Statements by Zah 'dangerously generalized,' inaccurate headline used to trick Diné people
October 4, 2012
Often we hear the terms "transparency", "accountability", and "responsibility" applied only to government but I am of the opinion that it is within the purview of all interested parties to act on the same principles; that is if one is truly oriented toward a balanced government or has the interest of Diné people in mind.
Unfortunately, there are two incidents that occurred recently that have prompted me to express my thoughts on the responsibility of individuals and entities in positions of influence; in this case, it is the irresponsibility of former Navajo Nation President Peterson Zah and the news team at the Gallup Independent.
But, I would like to make it clear that I am not arguing against one's right to voice their thoughts on matters that affect Diné people.
There is a distinct difference between responsible dialogue and what I am going to point out now.
The first incident is Peterson Zah's statements that appeared in the Navajo Times on Sept. 08 under the article title, "Zah: Trust fund cannot be used to fund 'wish list.'"
In the article, Mr. Zah made a number of comments that are dangerously generalized and are based in emotion and inaccuracy.
Mr. Zah was quoted as asking whether there was a hidden agenda behind the Nation Building Summit that was hosted by the Resources and Development Committee at Diné College in Tsaile from Aug. 22 to 24.
The only agenda for this summit was to begin a process that would capture how Diné citizens felt about the possible use of the trust fund to directly benefit our nation.
There is nothing hidden about the very real economic disparities in our nation. And it is the responsibility of the leadership to address these real needs, this means exploring all avenues available to the people.
Mr. Zah also inaccurately stated that the tribal leaders "want to spend the people's money without much planning." It was very clear that the purpose of the summit was to start a conversation. Somehow, for Mr. Zah, the beginning became the end. The summit was the first step toward a larger planning effort. Or, would Mr. Zah have preferred that a plan be constructed without first consulting the people on the matter?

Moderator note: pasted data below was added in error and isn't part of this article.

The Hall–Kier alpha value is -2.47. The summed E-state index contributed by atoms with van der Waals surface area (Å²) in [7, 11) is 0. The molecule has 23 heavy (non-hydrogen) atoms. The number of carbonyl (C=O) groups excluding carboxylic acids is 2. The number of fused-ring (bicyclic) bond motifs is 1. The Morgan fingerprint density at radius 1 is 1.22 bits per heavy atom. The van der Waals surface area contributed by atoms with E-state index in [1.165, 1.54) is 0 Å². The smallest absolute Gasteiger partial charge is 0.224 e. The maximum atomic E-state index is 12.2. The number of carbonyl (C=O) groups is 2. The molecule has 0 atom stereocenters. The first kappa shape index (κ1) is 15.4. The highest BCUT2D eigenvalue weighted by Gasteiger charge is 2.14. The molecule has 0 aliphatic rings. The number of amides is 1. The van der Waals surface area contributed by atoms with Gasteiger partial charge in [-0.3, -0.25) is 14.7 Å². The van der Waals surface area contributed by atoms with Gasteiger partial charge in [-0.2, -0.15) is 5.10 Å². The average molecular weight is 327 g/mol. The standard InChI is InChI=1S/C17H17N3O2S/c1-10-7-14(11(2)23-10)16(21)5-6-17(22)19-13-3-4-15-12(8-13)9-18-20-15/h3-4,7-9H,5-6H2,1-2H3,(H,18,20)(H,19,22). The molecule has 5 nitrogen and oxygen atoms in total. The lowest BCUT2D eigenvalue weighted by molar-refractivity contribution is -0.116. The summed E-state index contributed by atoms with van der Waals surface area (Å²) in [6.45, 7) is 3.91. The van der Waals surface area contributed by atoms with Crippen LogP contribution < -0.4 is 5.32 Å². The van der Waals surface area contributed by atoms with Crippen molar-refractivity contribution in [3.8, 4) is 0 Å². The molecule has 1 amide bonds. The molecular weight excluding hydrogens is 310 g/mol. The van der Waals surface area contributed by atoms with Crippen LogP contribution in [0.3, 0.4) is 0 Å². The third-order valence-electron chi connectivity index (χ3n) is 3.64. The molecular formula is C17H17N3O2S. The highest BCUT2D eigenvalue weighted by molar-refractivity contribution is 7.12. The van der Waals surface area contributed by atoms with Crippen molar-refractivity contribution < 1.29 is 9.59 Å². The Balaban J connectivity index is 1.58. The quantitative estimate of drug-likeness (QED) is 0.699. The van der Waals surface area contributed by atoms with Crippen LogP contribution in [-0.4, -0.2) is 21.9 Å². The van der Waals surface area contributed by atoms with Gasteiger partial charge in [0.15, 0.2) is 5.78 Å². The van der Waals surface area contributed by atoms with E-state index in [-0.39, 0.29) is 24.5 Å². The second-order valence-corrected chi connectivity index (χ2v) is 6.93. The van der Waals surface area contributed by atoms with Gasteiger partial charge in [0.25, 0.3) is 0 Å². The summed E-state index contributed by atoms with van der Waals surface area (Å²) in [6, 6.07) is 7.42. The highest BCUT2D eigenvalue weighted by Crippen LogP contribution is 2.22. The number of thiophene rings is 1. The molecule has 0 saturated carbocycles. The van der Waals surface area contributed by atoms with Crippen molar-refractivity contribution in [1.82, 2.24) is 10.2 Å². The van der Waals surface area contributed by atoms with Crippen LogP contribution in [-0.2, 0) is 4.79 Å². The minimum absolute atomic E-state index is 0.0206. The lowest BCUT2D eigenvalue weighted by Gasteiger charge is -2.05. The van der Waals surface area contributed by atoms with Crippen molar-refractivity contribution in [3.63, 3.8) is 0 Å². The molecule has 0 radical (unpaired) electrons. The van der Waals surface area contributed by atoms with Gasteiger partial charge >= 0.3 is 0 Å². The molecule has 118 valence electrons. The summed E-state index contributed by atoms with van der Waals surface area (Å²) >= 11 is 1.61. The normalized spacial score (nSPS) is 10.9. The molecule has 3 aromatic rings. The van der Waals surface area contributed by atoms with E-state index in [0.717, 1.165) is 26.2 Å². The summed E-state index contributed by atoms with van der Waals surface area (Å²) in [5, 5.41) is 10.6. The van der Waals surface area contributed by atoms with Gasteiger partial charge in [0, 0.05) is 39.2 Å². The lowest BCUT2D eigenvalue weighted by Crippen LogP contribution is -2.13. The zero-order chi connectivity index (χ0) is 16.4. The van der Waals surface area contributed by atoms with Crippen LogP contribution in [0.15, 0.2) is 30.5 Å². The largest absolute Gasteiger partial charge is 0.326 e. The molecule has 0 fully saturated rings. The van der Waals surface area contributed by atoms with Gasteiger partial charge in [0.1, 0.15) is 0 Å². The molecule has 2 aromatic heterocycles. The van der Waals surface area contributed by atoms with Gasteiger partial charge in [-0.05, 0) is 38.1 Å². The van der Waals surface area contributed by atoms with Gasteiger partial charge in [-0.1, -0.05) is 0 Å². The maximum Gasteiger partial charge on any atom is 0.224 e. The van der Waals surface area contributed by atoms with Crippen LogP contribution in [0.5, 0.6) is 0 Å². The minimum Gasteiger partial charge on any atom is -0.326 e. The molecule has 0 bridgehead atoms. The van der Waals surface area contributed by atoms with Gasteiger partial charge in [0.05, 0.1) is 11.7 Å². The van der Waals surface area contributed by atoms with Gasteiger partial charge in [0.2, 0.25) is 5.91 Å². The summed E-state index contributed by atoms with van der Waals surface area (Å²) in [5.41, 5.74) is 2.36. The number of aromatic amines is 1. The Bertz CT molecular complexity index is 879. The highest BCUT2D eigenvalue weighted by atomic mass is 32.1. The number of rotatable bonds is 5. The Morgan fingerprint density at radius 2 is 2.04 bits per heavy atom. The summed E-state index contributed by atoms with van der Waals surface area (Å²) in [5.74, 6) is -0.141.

In case Mr. Zah has not been paying attention, this council has been very diligent in consulting and hearing Diné citizens. I only need to point to the most recent example of the water rights settlement.
It is this council that conducted hearings so that the people's concerns could be captured and documented in the legislative record. It is this council that listened to the people and made a decision that was aligned with the desires of the people.
Mr. Zah stated further, "I don't want the Permanent Trust Fund to turn into another form of discretionary funds where the money was used at will without much documentation and planning."
Let me remind him there are laws in place defining very clearly how the trust fund can be accessed. A big part of that is putting a question before the people in the form of a referendum. This means the people have and always will have the final decision.
On matters of the trust fund, there is no room for 'I' statements. Although Mr. Zah has self appointed himself as the gatekeeper of the trust fund, the fact is that power rests in the wisdom of Diné people.
Finally, Mr. Zah, again, was paraphrased as saying "there were times the Council members were not paid for attending meetings but they didn't complain."
These are very strong words considering that Mr. Zah would not have anything to do with this summit unless he was paid a per diem and an honorarium.
I also found it very unflattering of Mr. Zah to bring about the issue of discretionary funds, which are still pending while thorough and non-politically motivated investigations are conducted. I will not stand for slanderous commentary against council delegates that are unwarranted.
And I ask Mr. Zah who he thinks he is to question the democratically elected officials that are the choice of the people. No one is or ever will be in a position in which they can criticize or assault the people's decisions and choices.
On matters of the Apple iPads, I am disappointed that the Gallup Independent chose to run the headline, "Gold jewelry to iPads – Navajo Council tries high-tech cost saving idea."
It is unfortunate because the paper could have printed the article without the misleading title that, most likely, left a bad taste in the mouths of Diné citizens.
The title implies that the iPads were gifts to the council delegates. In actuality they were assigned to the delegates for the duration of their term as a tool to assist them in their work. Each iPad is labeled with a Navajo Nation property tag.
These are not gifts meant to sway the decisions of council delegates. The only purposes of the iPads are to improve communication, delivery of documents, and reduce cost while increasing efficiency.
For whatever self-serving reasons, the Gallup Independent felt that abandoning their ethical responsibility to report accurately was not a serious offense. In the process, they breeched their trust with the Diné people.
I accept that news entities will report stories that are both negative and positive. I have no qualms with that. My problem is when a news entity like the Gallup Independent outrightly and unjustly manufactures headlines to generate more business.
From my view, the Gallup Independent purposefully produced an inaccurate headline with the intention of tricking Diné people. It offends me because as a precursor to such an action is the false notion that we are not intelligent enough to see through such gross irresponsibility.
The people deserve just, ethical, and responsible behavior from its current leaders, former leaders, and news entities.
Speaker Johnny Naize
Navajo Nation Council